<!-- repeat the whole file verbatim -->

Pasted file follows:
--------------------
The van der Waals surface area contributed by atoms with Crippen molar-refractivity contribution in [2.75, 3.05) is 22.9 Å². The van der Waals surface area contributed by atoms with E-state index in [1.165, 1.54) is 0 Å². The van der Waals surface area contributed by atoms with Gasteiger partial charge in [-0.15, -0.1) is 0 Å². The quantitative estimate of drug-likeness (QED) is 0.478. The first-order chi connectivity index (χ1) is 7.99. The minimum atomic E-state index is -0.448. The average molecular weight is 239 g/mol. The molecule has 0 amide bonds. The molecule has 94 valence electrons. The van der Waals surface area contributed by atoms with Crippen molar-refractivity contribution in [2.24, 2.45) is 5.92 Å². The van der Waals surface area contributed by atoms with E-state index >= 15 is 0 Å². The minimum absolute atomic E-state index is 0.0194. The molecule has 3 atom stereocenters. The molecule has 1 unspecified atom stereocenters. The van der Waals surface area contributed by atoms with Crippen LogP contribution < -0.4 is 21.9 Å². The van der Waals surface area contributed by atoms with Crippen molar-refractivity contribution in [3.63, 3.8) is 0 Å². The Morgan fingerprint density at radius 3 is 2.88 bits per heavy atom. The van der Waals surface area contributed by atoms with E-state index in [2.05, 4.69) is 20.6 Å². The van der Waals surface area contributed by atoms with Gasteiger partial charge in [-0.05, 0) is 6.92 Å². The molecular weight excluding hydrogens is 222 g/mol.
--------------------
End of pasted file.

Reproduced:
The van der Waals surface area contributed by atoms with Crippen molar-refractivity contribution in [2.75, 3.05) is 22.9 Å². The van der Waals surface area contributed by atoms with E-state index in [1.165, 1.54) is 0 Å². The van der Waals surface area contributed by atoms with Gasteiger partial charge in [-0.15, -0.1) is 0 Å². The quantitative estimate of drug-likeness (QED) is 0.478. The first-order chi connectivity index (χ1) is 7.99. The minimum atomic E-state index is -0.448. The average molecular weight is 239 g/mol. The molecule has 0 amide bonds. The molecule has 94 valence electrons. The van der Waals surface area contributed by atoms with Crippen molar-refractivity contribution in [2.24, 2.45) is 5.92 Å². The van der Waals surface area contributed by atoms with E-state index >= 15 is 0 Å². The minimum absolute atomic E-state index is 0.0194. The molecule has 3 atom stereocenters. The molecule has 1 unspecified atom stereocenters. The van der Waals surface area contributed by atoms with Crippen LogP contribution < -0.4 is 21.9 Å². The van der Waals surface area contributed by atoms with Crippen molar-refractivity contribution in [3.63, 3.8) is 0 Å². The Morgan fingerprint density at radius 3 is 2.88 bits per heavy atom. The van der Waals surface area contributed by atoms with E-state index in [2.05, 4.69) is 20.6 Å². The van der Waals surface area contributed by atoms with Gasteiger partial charge in [-0.05, 0) is 6.92 Å². The molecular weight excluding hydrogens is 222 g/mol.